Second looks: Lady of Burlesque (1943)

This film was viewed for the Barbara Stanwyck Filmography Project. For the rest of the Stanwyck reviews, visit my Listography page!
This film was viewed for the Barbara Stanwyck Filmography Project. For the rest of the Stanwyck reviews, visit my Listography page!

Dixie Daisy (Barbara Stanwyck) is a burlesque dancer performing at the Old Opera House. One night, during a performance, the place is raided. Amidst the chaos of the raid, Dixie is nearly strangled by an unknown attacker.

(Image via Cinematic Thoughts)
(Image via Cinematic Thoughts)

Soon, another dancer is attacked… and with more success than the attempted-choking of Dixie. The woman is found dead, strangled by — again — an unknown culprit.

There are plenty of suspects in this murder case, and Dixie herself falls under suspicion, having been the one to discover the body. Determined to clear her name, she goes on the hunt for the real killer.

William Wellman directs 1943’s Lady of Burlesque, based on Gypsy Rose Lee’s “The G-String Murders.”

Lady of Burlesque is a very special film to me, because it was my very first Stanwyck film. I distinctly remember sitting on the couch with my pup, flipping through the channels to TCM and watching it for the first time.

I loved it then, and I love it now. I’ve been long overdue for a re-watch, so I decided to finally give it a second look in preparation for the upcoming William Wellman Blogathon.

One of the film’s strongest assets is its amazing dialogue, which is full of sass. Favorite quip:

“When I dress for a date with you, it’ll be a suit of armor and brass knuckles!”

Moving along at a frantic pace, Lady of Burlesque is full of excitement, building on an already-engaging mystery plot. This “whodunit” truly leaves the viewer guessing, and a little bit of sauce is injected to accompany the suspense. (These are burlesque dancers, after all, and the victims are found strangled with G-strings!)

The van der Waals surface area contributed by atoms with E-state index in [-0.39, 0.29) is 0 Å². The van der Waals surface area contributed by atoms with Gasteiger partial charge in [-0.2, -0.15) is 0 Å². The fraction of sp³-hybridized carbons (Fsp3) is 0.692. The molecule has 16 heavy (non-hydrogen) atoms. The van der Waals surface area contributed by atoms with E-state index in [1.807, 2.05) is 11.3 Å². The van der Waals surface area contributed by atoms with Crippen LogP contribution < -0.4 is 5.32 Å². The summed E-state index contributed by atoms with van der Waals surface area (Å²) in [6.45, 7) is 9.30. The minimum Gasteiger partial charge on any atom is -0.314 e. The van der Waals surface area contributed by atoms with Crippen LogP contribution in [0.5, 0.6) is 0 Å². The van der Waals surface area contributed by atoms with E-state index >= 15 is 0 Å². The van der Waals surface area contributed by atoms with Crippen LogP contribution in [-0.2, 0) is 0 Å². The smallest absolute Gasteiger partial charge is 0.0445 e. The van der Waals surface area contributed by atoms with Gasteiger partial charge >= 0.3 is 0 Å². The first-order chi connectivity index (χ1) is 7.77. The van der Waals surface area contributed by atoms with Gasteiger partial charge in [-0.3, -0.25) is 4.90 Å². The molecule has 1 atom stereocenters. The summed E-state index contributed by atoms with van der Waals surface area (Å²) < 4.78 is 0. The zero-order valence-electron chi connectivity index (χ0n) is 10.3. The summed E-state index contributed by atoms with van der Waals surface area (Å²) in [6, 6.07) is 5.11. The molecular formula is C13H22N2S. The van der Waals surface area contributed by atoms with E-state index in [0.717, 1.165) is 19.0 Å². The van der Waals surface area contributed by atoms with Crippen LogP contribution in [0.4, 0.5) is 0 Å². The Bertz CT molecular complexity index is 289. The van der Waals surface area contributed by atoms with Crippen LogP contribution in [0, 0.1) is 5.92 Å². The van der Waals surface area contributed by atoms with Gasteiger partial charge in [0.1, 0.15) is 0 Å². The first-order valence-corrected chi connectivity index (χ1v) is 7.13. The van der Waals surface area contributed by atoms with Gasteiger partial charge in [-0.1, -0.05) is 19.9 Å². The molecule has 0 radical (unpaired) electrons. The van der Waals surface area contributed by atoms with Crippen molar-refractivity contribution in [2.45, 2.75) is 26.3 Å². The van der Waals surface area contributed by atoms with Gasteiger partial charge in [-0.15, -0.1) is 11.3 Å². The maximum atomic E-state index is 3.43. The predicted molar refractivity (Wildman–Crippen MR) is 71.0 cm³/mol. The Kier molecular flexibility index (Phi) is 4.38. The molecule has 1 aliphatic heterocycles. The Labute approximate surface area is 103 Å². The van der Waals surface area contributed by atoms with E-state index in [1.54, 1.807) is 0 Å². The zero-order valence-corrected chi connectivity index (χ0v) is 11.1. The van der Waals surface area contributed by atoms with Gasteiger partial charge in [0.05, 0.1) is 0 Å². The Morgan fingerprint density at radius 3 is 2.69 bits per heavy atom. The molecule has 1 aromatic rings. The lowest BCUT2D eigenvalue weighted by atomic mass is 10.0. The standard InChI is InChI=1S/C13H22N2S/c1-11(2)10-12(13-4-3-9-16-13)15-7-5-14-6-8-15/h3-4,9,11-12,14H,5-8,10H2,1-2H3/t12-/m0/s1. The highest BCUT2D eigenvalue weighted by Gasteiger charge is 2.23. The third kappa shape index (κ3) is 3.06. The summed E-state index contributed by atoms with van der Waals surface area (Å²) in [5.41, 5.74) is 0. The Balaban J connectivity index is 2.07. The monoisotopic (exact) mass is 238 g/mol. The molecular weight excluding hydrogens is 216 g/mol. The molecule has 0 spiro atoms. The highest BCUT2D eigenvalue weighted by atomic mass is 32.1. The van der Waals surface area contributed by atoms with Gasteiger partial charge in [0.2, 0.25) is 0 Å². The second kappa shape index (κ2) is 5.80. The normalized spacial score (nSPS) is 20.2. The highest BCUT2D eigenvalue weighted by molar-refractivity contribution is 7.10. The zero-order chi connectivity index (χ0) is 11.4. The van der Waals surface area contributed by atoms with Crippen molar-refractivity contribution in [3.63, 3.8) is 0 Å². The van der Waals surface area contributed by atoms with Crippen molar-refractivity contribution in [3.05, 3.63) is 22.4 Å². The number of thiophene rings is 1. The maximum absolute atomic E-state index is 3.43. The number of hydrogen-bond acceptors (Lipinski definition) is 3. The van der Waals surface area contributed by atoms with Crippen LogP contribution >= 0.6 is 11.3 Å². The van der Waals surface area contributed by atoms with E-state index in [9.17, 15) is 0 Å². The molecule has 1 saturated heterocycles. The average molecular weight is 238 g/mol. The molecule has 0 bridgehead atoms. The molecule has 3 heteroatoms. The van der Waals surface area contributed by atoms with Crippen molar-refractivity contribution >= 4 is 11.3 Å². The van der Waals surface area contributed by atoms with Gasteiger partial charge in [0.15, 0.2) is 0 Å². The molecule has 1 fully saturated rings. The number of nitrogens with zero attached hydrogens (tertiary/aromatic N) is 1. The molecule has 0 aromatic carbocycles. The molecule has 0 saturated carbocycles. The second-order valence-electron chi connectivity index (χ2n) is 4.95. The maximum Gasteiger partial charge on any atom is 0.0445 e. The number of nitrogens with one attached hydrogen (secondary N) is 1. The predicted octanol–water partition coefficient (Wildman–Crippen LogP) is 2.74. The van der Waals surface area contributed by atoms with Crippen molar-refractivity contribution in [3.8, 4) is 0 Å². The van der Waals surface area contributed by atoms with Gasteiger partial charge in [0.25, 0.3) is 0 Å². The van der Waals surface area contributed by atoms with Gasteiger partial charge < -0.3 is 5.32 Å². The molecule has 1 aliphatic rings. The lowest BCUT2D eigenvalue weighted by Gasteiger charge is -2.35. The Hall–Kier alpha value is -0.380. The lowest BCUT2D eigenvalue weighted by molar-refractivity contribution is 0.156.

(Image via Pinterest)
(Image via Pinterest)

Along with the sauce comes quite a dose of quirk. One of Dixie’s fellow dancers, just returned from a supposed medical leave, speaks in a put-on European accent and says that she is a princess who deserves to perform for royalty rather than the crowds that populate the Old Opera House. In another subplot, a comedian from the Old Opera House relentlessly pursues Dixie and buys her a stuffed puppy to keep her company when he’s not around (even though she doesn’t seem to miss him much when they’re separated).

Lady of Burlesque is one of the most fun films in Stanwyck’s filmography, worthy of re-watching many times over.

3 thoughts on “Second looks: Lady of Burlesque (1943)

  1. I’ve always loved the movie, too. Fortunately, it’s now easier to find decent, uncut copies of the film. I used to hat seeing grainy copies on TV with big hunks of the film chopped out. For me, the best parts of Lady Of Burlesque is Barbara performing as Dixie. Those scenes are closest we can come to seeing what Missy was like as a chorus girl. When I watch the movie, I always have to watch those scenes several times.


    1. Yes, it’s such a treat to watch those scenes! I love the little dance routine she shares with Buddy Ebsen in ‘Banjo On My Knee’ as well. Glad to hear that you enjoy this lovely film!


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